Poorer Countries Are Afraid To Regulate Cigarettes Due To Threats By Big Tobacco

Posted on January 10, 2017, 12:30 pm
2 mins

The Guardian:

Many low- and middle-income countries are too scared by the threats and misinformation of big tobacco to raise the price of cigarettes, even though it would hugely benefit both health and the economy, according to a major new report.

The most effective measure to help people stop smoking is to impose high taxes on cigarettes, says the report by the World Health Organisation and the US National Cancer Institute. But even though smoking costs the world economy $3trn (£2.5trn) a year, poorer countries are afraid to tackle it in the most effective ways, it says.

“They are scared because of the issues raised by the tobacco industry,” said Jeremiah Paul of the WHO’s tobacco control economics unit. The industry warns of an increase in smuggling and illicit trade in tobacco, for instance, which the WHO and the US National Cancer Institute, the co-producers of the report, say does not happen.

“They are afraid of being taken to court if they increase tobacco taxes,” said Paul. “They [the industry] will scare you that tobacco taxes are anti-poor, that government revenue will go down.” But there is no evidence to support any of these claims, he said.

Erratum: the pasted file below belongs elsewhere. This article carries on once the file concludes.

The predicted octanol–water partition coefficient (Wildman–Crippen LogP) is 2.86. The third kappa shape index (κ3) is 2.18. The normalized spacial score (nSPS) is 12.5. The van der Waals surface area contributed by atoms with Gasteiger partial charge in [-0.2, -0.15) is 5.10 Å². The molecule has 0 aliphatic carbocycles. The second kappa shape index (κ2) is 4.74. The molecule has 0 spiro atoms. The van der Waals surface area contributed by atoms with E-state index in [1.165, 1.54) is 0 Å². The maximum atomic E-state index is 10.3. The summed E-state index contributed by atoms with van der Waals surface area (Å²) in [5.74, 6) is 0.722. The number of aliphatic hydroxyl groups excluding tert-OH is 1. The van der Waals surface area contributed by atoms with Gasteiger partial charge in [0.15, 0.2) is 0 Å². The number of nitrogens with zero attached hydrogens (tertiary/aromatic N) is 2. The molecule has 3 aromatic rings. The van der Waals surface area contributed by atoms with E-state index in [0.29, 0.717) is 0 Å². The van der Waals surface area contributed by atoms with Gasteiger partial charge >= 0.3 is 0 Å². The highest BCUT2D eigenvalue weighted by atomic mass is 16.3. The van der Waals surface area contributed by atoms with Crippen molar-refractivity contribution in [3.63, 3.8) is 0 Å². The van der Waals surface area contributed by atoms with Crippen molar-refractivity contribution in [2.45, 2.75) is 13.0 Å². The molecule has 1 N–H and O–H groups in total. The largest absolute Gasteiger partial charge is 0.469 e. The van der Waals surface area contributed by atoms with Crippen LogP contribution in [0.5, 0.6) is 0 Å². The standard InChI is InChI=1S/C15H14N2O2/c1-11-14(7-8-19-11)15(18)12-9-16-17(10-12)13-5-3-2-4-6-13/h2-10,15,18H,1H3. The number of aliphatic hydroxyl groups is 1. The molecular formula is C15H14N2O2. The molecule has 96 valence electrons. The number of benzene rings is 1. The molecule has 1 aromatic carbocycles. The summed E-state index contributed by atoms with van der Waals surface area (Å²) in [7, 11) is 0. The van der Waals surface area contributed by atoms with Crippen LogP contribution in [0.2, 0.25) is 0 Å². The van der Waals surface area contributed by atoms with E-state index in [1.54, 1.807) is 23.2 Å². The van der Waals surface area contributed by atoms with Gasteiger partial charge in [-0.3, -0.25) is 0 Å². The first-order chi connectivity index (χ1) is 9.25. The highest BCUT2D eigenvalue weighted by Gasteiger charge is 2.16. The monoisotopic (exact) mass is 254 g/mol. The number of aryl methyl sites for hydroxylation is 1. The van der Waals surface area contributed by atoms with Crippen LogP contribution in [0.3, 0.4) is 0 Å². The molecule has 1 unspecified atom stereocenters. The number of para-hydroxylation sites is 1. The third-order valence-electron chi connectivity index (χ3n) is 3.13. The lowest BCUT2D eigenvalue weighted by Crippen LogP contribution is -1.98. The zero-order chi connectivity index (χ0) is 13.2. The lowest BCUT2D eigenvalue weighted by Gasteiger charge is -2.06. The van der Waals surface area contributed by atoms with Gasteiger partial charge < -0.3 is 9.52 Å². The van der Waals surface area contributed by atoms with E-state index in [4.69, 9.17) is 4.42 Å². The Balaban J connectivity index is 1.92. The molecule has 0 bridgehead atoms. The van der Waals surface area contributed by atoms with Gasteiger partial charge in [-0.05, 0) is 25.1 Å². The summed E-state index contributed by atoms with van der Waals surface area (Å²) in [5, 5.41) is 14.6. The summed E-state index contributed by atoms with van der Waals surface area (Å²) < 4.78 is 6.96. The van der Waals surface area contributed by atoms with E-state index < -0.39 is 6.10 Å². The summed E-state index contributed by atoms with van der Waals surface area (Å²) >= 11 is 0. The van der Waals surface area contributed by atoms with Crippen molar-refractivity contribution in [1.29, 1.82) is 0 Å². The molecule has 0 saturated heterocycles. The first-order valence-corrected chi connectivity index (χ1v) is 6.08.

Six million people die every year as a result of smoking tobacco and although smoking rates are slowly going down, the numbers are increasing as the population of the world grows. There are also fears of a big expansion in Africa and the Middle East as big tobacco targets poorer countries now that hardline control measures such as bans on smoking in public places have taken effect in wealthier ones.

There are 1.1 billion smokers globally over the age of 15 and already 80% are in low- and middle-income countries. Many are already poor – an estimated 226 million smokers live in poverty. Those are the people who would benefit most from stopping, because they are least likely to get good healthcare and most likely to suffer from the disabling and economic effects of tobacco, such as losing their job.

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